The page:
• “There is no blame.”

We tend to blame outside influences. “Systems thinking shows us that there is no outside; that you and the cause of your problems are part of a single system. The cure lies in your relationship with your ‘enemy.’” (Senge page 67.) Don’t blame the people when they do the best they can within the system in which they operate.

When you encounter a surly government employee, remember they work for a system that does not recognize you as the customer. They owe their allegiance to other bureaucrats and politicians, not to you. You have no influence on a system that you do not pay directly.

Conclusion

Many the characteristics of systems seem counterintuitive, until you think about them. Human systems, such as markets, add a higher level of complexity. These systems reflect on the results of their own behavior and adjusted their behavior to achieve different results. In other words, they learn.

Interventionists simply cannot outsmart markets.

Reference

Senge, Peter M., The Fifth Discipline (New York: Doubleday), 1990

 

Value: Summary

Before I move on to describe market exchanges in a bit more depth I would like to summarize the previous comments on value—in part because I encountered a bit of delay since my last post.

Understanding value provides a foundation for understanding all other economic concepts. In order to distribute resources effectively and efficiently the system must have a source of value and a way to measure value. Without a consistent source and measure of value the effective, efficient, allocation of resources would prove virtually impossible.

The Source of Value

Individuals provide the only uniformly consistent source of values. We might use gravity as an analogy for values. Although every discrete body in the universe exerts a different force of gravity, this attracting force always exists between bodies of mass throughout the universe. In a similar fashion, although each individual assigns value differently, value always emanates from individuals. As we will discuss later, only the actions of individuals reveal relative values.

No objective value exists apart from the subjective values of individuals. No intrinsic value exists as a part, or characteristic, of any economic good.

The Measurement of Value

Since the individual always assigns value to economic goods, the individual also determines the measure of that value. The method of valuation remains consistent amongst all individuals. They simply assign an ordinal ranking to all economic goods. Of course that ranking generally only applies to the goods with which they engage in exchange.

No definitive measure of value exists apart from the preferences of individuals.

Value Revealed by Exchange

I have included the first part of the discussion of exchange in my discussion of value because it is through exchange that economic actors reveal relative values. Before an exchange occurs economic actors and observers have no real clue as to the relative values of various economic goods. After an exchange occurs, however, we can say with certainty that each party to the exchange values what they got more than what they gave.

We have no way of assigning a unit to the degree with which they value one thing over another, but we do have objective evidence of the relative preferences. That evidence appears in the form of a price, which we will discuss in depth later.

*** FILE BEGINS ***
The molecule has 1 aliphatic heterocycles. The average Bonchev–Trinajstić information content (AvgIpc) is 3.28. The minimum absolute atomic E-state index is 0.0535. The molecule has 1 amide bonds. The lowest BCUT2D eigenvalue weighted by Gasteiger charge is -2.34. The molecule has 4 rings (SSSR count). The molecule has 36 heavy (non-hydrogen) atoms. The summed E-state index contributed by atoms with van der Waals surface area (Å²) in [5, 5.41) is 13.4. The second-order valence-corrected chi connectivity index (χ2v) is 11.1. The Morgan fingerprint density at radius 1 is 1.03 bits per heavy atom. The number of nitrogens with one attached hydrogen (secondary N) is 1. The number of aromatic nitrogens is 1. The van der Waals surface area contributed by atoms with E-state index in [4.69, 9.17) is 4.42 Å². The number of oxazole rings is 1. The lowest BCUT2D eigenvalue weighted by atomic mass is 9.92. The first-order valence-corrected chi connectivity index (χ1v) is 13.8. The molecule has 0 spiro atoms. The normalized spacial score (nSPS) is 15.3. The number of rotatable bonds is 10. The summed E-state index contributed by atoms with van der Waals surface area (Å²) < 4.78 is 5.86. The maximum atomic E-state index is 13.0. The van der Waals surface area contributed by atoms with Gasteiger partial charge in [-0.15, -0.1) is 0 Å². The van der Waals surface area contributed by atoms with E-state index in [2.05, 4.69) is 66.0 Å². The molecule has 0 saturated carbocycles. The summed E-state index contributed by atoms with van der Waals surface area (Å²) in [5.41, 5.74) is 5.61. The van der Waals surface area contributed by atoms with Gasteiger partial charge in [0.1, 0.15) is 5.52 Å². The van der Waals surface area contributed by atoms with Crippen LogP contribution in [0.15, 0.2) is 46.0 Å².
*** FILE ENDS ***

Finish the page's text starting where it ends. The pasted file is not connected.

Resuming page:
Individuals and Value

Because value lies at the core of economic activity and individuals provide the source and measurement of value, individuals play a central role in all economic activity. It could be said that economics represents the study of exchanges that fulfill the values of individuals.

I will begin to discuss exchanges in a bit more detail in later posts.


Next, I will begin a discussion of the Conflicting Value Theories.

Flocking Markets

What does a flock of birds have to do with markets?

Probably not a whole lot.

But, they do have a lot to teach us about the behavior of markets and other complex living systems, e.g. individual humans, neighborhoods, markets and a flock of birds.

Flocks of birds, like the one in this video, consist of ten, hundreds, and maybe thousands of bird, each acting individually without external controls. Yet, they perform these amazing, intricate, maneuvers without crashing into one another. Does that mean that these bird-brains study massive instruction manuals full of rules? Do they have flight controllers in a tree near by, guiding their every move with broadcast signals?

It seems that very simple rules can guide these complex systems. Students of complex systems have built computer models that emulate the flocking behavior. Without the benefit of interviewing the participating birds, modelers have succeeded in building models that behave very much like flocking birds with only a few simple rules. One such model uses only three rules:

1. Separation – avoid crowding neighbors (short range repulsion)
2. Alignment – steer towards average heading of neighbors
3. Cohesion – steer towards average position of neighbors (long range attraction)

See description of Flocking Behavior.

Might the people who believe that markets require extensive regulation and supervision — to prevent crashes and collisions — have it all wrong? Could markets — composed of large numbers of individuals acting in their own self-interest, just like the birds — operate far more efficiently than the highly regulated markets we have today.

Consider three possible rules:

1. Live your life and allow others to live theirs.
2. Exercise your liberty by taking responsibility for your actions and expect others to do the same.
3. Do what you want with your own property and leave other people’s property alone.

Oh, of course, that would not work. People all have such self-destructive tendencies. Markets require outside intervention — and lots of it. After all, the market participants don’t have the mental capacity of birds.